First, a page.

Northwell Health coronavirus testing center at Greater Springfield Community Church.
Credit: Northwell Health<p>Novel coronavirus may spread and infect indiscriminately, but pre-existing conditions, environmental stressors, and a lack of access to care and resources increase the risk of infection. These social determinants make the pandemic more dangerous, and erode communities' and families' abilities to heal from health crises that pre-date the pandemic.</p><p>How do we eliminate these divides? Dr. Salas-Lopez says the first step is recognition. "We have to open our eyes to see the suffering around us," she said. "Northwell has not shied away from that."</p><p>"We are steadfast in improving health outcomes for our vulnerable and underrepresented communities that have suffered because of the prevalence of chronic disease, a problem that led to the disproportionately higher death rate among African-Americans and Latinos during the COVID-19 pandemic," said Michael Dowling, Northwell's president and CEO. "We are committed to using every tool at our disposal—as a provider of health care, employer, purchaser and investor—to combat disparities and ensure the <a href="https://www.northwell.edu/education-and-resources/community-engagement/center-for-equity-of-care" target="_blank" rel="noopener noreferrer">equity of care</a> that everyone deserves." </p><p>With the need recognized, Dr. Salas-Lopez calls for health care systems to travel upstream and be proactive in those hard-hit communities. This requires health care systems to play a strong role, but not a unilateral one. They must build <a href="https://www.northwell.edu/news/insights/faith-based-leaders-are-the-key-to-improving-community-health" target="_blank" rel="noopener noreferrer">partnerships with leaders in those communities</a> and utilize those to ensure relationships last beyond the current crisis. </p><p>"We must meet with community leaders and talk to them to get their perspective on what they believe the community needs are and should be for the future. Together, we can co-create a plan to measurably improve [community] health and also to be ready for whatever comes next," she said.</p><p>Northwell has built relationships with local faith-based and community organizations in underserved communities of color. Those partnerships enabled Northwell to test more than 65,000 people across the metro New York region. The health system also offered education on coronavirus and precautions to curb its spread.</p><p>These initiatives began the process of building trust—trust that Northwell has counted on to return to these communities to administer flu vaccines to prepare for what experts fear may be a difficult flu season.</p><p>While Northwell has begun building bridges across the divides of the New York area, much will still need to be done to cure U.S. health care overall. There is hope that the COVID pandemic will awaken us to the deep disparities in the US.</p><p>"COVID has changed our world. We have to seize this opportunity, this pandemic, this crisis to do better," Dr. Salas-Lopez said. "Provide better care. Provide better health. Be better partners. Be better community citizens. And treat each other with respect and dignity.</p><p>"We need to find ways to unify this country because we're all human beings. We're all created equal, and we believe that health is one of those important rights."</p>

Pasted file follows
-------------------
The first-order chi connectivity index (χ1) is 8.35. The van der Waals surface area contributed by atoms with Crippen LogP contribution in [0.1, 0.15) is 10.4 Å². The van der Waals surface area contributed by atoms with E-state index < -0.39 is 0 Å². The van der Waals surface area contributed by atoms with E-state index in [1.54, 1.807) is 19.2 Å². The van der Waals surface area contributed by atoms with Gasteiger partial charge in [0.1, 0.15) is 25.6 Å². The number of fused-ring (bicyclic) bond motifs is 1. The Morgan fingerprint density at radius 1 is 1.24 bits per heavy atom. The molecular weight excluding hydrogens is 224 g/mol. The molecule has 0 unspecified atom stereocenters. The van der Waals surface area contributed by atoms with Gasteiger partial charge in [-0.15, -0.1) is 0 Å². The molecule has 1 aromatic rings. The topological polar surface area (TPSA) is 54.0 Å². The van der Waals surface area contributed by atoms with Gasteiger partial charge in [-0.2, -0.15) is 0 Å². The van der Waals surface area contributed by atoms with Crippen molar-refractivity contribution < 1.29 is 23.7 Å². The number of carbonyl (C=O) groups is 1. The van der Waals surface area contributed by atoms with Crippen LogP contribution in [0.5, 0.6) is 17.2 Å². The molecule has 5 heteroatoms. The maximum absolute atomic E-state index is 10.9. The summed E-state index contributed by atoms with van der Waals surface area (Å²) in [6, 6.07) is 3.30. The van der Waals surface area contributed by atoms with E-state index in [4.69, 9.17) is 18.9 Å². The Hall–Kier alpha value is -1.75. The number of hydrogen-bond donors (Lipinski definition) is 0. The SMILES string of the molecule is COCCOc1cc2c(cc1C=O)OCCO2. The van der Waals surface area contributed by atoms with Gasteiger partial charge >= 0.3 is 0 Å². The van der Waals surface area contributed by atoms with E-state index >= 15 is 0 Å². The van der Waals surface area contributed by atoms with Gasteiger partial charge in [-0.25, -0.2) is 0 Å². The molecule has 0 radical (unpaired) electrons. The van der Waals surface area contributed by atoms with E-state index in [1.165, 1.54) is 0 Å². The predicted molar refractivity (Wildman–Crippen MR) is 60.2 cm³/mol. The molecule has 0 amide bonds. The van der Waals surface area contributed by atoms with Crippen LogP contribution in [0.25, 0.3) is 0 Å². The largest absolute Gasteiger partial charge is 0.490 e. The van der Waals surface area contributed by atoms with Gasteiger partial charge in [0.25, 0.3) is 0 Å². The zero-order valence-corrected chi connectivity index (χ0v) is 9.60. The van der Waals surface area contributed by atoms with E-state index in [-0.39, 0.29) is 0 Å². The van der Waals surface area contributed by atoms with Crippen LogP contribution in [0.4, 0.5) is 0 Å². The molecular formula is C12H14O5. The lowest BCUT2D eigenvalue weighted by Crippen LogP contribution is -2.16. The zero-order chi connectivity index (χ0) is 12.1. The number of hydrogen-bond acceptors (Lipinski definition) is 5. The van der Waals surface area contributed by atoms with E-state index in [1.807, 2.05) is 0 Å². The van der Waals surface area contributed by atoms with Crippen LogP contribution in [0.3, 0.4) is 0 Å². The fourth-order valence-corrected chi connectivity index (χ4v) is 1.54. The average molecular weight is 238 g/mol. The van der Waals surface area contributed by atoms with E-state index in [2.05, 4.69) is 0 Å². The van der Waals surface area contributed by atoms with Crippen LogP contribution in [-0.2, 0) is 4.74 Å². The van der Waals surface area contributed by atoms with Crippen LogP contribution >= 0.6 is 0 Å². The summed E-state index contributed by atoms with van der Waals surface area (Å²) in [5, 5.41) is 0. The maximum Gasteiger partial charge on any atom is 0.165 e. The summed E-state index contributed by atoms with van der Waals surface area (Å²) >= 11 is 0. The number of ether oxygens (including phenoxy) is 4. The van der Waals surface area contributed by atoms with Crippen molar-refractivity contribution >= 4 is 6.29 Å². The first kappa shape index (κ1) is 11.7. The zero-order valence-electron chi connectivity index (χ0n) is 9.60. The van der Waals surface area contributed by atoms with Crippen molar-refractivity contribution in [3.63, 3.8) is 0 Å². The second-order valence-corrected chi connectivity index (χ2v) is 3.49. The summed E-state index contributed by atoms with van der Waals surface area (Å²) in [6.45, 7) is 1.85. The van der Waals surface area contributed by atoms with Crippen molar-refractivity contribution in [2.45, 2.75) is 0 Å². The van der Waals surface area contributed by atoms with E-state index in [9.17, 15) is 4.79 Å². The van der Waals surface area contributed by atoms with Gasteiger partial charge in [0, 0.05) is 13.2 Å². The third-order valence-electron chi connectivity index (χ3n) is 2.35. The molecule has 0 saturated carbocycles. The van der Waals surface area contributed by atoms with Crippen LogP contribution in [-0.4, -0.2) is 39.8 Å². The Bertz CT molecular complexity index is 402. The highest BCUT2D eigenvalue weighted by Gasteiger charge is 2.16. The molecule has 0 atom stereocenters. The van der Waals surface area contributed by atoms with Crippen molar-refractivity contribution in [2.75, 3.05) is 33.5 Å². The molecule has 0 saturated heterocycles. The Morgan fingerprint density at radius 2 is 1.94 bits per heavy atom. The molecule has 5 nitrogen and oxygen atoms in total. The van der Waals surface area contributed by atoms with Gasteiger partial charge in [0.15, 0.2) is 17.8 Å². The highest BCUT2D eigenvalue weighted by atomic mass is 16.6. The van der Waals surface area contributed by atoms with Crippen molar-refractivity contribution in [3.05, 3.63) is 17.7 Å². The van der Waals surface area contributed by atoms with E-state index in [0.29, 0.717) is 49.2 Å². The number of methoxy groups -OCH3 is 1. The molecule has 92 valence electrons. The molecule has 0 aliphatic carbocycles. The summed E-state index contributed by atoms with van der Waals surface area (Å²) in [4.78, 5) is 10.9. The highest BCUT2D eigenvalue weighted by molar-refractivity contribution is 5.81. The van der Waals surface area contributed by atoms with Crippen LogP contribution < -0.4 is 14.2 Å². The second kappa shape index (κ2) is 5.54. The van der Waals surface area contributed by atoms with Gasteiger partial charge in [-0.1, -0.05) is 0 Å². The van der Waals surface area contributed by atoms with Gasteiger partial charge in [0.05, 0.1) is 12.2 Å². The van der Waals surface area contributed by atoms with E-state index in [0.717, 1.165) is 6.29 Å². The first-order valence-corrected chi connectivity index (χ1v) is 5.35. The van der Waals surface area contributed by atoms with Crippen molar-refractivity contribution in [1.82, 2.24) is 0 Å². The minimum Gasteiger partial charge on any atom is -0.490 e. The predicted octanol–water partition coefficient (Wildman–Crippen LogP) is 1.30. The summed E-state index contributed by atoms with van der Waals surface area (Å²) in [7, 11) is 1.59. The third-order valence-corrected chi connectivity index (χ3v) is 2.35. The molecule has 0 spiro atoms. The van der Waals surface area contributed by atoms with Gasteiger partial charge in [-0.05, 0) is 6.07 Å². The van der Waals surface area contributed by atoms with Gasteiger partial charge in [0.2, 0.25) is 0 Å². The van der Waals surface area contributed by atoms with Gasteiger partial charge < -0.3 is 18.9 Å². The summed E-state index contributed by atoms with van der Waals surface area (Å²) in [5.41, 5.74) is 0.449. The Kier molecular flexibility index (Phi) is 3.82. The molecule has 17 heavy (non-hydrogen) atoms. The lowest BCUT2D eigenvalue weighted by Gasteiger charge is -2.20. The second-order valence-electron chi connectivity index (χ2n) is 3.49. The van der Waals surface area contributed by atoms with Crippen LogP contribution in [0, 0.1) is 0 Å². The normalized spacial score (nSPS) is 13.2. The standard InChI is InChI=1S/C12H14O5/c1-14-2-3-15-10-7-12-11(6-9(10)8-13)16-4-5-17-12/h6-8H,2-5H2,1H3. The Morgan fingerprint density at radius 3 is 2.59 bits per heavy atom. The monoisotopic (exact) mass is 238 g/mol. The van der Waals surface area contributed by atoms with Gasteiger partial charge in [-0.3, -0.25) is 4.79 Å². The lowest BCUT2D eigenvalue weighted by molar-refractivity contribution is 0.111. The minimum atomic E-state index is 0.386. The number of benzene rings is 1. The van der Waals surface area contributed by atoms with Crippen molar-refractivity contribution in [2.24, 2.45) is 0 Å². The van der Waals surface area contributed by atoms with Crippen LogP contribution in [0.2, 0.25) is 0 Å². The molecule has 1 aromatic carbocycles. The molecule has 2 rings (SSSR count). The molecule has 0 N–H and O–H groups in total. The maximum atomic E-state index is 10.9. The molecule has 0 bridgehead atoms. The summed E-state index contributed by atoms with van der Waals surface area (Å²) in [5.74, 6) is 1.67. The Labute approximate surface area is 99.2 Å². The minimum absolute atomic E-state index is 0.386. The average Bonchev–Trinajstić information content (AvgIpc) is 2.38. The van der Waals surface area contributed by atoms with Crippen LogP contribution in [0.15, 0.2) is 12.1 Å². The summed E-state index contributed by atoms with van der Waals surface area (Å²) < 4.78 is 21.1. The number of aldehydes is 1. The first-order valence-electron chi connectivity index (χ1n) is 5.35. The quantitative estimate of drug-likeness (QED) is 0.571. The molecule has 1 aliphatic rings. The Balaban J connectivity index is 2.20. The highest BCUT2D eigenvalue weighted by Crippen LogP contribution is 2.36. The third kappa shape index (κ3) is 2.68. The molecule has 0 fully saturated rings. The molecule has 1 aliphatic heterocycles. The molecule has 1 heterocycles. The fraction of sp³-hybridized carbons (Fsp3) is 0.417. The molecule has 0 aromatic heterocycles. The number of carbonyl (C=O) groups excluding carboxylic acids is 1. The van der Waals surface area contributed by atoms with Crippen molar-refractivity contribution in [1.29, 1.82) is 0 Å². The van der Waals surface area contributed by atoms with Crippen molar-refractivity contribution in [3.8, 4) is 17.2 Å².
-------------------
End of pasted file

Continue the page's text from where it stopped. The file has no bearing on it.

A recent study tested how well the fungi species Cladosporium sphaerospermum blocked cosmic radiation aboard the International Space Station.